Can I do yoga even when I’m pregnant?
This is a question that I have been asked more than once. This one is difficult to give a categorical YES to because every pregnancy is different and each woman’s body reacts differently under the same situation. However, I would say that IN GENERAL, yoga during pregnancy is safe and prepares you better for childbirth.
Here’s what I’ve read on yoga sites about pregnancy yoga.
Benefits of yoga during pregnancy
- It teaches you to breathe and relax, which will come in handy when physical demands are placed on the body during childbirth
- It calms mind and body, bringing physical and emotional stress relief
- It allows you to stay focused, concentrate and keep healthy during the pregnancy
- The gentle yoga poses keep the body active and supple — great advantages for childbirth
- Some women have experienced easier labor and delivery. This may be because the yoga poses relieve tension around the cervix
This is important to emphasize — a yoga instructor needs to be CERTIFIED SPECIFICALLY to teach prenatal yoga. Someone certified to teach general yoga cannot teach prenatal yoga without undergoing a different kind of training/certification. Unfortunately, such teachers are quite a rarity to date in the Philippines. I have only heard of less than a handful and I sure want to meet them so I can write about them.
Just recently, I got to meet and attend the class of Patricia Olabre, a visiting Filipina who’s based in London. It was Patricia who reminded me that she had left a comment on my blog in the past (guess what, I could not remember!). Well, I did peek later into my comments and saw that we had indeed corresponded as early as 2007 via my blog not just once but several times! So it was really such a delight to finally come face to face with someone who had not only corresponded with me but was also a specialized yoga teacher in prenatal yoga.
I screencapped this from Patricia’s blog, Samyama Yoga, so you can see that she is very qualified for this type of yoga class.
Urban Ashram was the host studio for Patricia’s prenatal yoga class. There were several pregnant women ranging from 7 weeks to 32 weeks into the pregnancy. I would like to thank these ladies, first for being expectant Moms (and being brave because childbirth is one of the most difficult events for a woman) and second, for allowing me to take photos of them in this class.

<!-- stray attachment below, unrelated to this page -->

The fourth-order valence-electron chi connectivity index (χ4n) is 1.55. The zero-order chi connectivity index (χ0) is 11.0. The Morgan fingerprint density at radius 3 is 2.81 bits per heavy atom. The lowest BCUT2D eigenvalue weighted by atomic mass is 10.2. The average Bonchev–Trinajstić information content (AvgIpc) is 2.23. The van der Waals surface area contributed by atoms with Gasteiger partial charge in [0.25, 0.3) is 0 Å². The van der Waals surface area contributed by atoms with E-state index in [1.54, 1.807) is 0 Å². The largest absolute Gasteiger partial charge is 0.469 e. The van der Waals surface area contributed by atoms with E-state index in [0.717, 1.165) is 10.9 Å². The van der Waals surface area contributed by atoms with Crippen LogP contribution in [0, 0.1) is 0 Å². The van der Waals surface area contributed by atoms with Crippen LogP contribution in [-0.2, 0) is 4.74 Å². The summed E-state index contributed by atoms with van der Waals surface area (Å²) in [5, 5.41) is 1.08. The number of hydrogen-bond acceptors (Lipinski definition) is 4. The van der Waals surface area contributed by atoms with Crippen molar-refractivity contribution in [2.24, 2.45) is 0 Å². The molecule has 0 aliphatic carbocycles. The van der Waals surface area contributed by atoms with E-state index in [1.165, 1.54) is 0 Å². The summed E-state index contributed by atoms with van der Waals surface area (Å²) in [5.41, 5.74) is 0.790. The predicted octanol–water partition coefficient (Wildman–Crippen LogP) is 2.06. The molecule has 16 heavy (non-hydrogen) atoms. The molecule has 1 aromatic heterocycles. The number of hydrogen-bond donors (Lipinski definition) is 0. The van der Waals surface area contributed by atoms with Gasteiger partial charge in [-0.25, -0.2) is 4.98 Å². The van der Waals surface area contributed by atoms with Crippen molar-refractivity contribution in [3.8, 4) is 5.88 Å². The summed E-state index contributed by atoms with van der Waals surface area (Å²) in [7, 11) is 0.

Props in a prenatal class are VERY IMPORTANT. Patricia used bolsters, blocks and straps all throughout class, constantly reminding the women to support themselves, sit on bolsters, use the blocks and straps as often as they needed to.
The sequence of poses (asanas) that Patricia’s class followed went like this:
1. Pranayama (breathing) while seated, followed by some arm exercises
2. Seated poses
3. Wrist rotations
4. Side bends with one bent leg
5. Seated forward bend – Legs are opened into a V formation. Patricia cautions that if one experiences pelvic pain, legs should be closer together. Hands are then walked forward gently for a forward bend, then walked back till you are seated upright again. This should be done only as far as one is comfortable.
6. Kneeling poses – the Cat Pose is very good to keep spine supple and strong but the Cow Pose is not done. I guess that’s because it could strain the baby and stress the spine when you arch your back.
7. Pelvic exercises – Patricia said pelvic strengthening exercises are important. Those who will give birth the natural way need elastic, supple and strong pelvis in order to push the baby out. Even those who will undergo Caesarean childbirth need a strong pelvis to carry the baby. Below is a video of how to do pelvic circles. She also showed us other exercises to strengthen the front, middle and back areas of the pelvic floor.
8. How to come down to the floor/stand up – The Cat Pose is the transitional pose to standing from the floor or going down to the floor. Here’s Patricia teaching the pregnant mothers how to safely do this.
9. Sounds – One of the last things in the class covered was how to do sounds. This is done instead of screaming out in pain because the baby needs to be welcomed into the world in calm and warmth. So Patricia gave the vowels A-E-I-O-U. Each vowel is said as long as we do the OM (Aaaauuuuuummmmmm). So it sounds like this AAAAAAAAAAAAAAAA. EEEEEEEEEEEEEE. IIIIIIIIIIIIIIIIIIIIIIIIIIIIIII. OOOOOOOOOOOOOOOOOOO. UUUUUUUUUUUUUUUU.
10. Savasana – There’s a difference between the usual Savasana and those for pregnant mothers. You DON’T lie on your back because the pushing of the baby can make you uncomfortable. Instead, from the 26th week onwards especially, you need to lie on your LEFT SIDE. Why the left and not the right side? Well, there is a major vein on the right side that carries blood so you do not want that to get squished.
When NOT to do prenatal yoga
There are situations when prenatal yoga may not be recommended.
Patricia said that prenatal yoga is normally started on the 2nd trimester. There are just too many body changes in the first trimester and someone not used to it may be at risk. She knows of some practising yoginis though who, because their bodies are used to yoga already, have been able to start prenatal yoga in the first trimester. As a general rule though, I’d say start it after the first 6 weeks!
Also, you may have medical conditions during pregnancy that may not make yoga possible. It may be good to consult your OB-Gyne first before embarking on a class.
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Thank you, Patricia, for a very enlightening class. I hope you get a chance to travel to the Philippines more often to hold such classes. I’m sure many yoginis who get married and eventually get pregnant would want to continue their practice but in a safe environment.
Patricia’s blog is at Samyama Yoga.